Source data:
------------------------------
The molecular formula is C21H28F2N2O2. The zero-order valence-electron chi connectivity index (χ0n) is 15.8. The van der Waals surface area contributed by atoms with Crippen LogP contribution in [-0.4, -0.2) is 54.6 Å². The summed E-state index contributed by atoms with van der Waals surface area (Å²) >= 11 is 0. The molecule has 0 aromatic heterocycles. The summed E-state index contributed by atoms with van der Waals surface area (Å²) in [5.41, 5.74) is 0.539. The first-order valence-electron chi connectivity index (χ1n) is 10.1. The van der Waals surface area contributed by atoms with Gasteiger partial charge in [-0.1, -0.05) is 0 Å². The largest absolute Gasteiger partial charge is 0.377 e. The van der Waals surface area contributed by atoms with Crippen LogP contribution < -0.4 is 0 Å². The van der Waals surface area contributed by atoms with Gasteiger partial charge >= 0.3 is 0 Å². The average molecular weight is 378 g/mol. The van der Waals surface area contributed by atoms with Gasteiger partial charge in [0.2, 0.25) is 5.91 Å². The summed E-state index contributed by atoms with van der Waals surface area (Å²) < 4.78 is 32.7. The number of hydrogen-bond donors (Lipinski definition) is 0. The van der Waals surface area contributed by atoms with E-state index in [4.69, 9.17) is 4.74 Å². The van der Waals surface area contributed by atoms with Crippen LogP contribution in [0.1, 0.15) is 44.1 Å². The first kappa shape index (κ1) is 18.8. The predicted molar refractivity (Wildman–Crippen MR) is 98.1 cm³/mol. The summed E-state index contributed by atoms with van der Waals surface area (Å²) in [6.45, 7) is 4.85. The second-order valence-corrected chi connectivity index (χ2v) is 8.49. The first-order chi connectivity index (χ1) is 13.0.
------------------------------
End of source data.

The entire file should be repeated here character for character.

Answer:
The molecular formula is C21H28F2N2O2. The zero-order valence-electron chi connectivity index (χ0n) is 15.8. The van der Waals surface area contributed by atoms with Crippen LogP contribution in [-0.4, -0.2) is 54.6 Å². The summed E-state index contributed by atoms with van der Waals surface area (Å²) >= 11 is 0. The molecule has 0 aromatic heterocycles. The summed E-state index contributed by atoms with van der Waals surface area (Å²) in [5.41, 5.74) is 0.539. The first-order valence-electron chi connectivity index (χ1n) is 10.1. The van der Waals surface area contributed by atoms with Gasteiger partial charge in [-0.1, -0.05) is 0 Å². The largest absolute Gasteiger partial charge is 0.377 e. The van der Waals surface area contributed by atoms with Crippen LogP contribution < -0.4 is 0 Å². The van der Waals surface area contributed by atoms with Gasteiger partial charge >= 0.3 is 0 Å². The average molecular weight is 378 g/mol. The van der Waals surface area contributed by atoms with Gasteiger partial charge in [0.2, 0.25) is 5.91 Å². The summed E-state index contributed by atoms with van der Waals surface area (Å²) < 4.78 is 32.7. The number of hydrogen-bond donors (Lipinski definition) is 0. The van der Waals surface area contributed by atoms with E-state index in [4.69, 9.17) is 4.74 Å². The van der Waals surface area contributed by atoms with Crippen LogP contribution in [0.1, 0.15) is 44.1 Å². The first kappa shape index (κ1) is 18.8. The predicted molar refractivity (Wildman–Crippen MR) is 98.1 cm³/mol. The summed E-state index contributed by atoms with van der Waals surface area (Å²) in [6.45, 7) is 4.85. The second-order valence-corrected chi connectivity index (χ2v) is 8.49. The first-order chi connectivity index (χ1) is 13.0.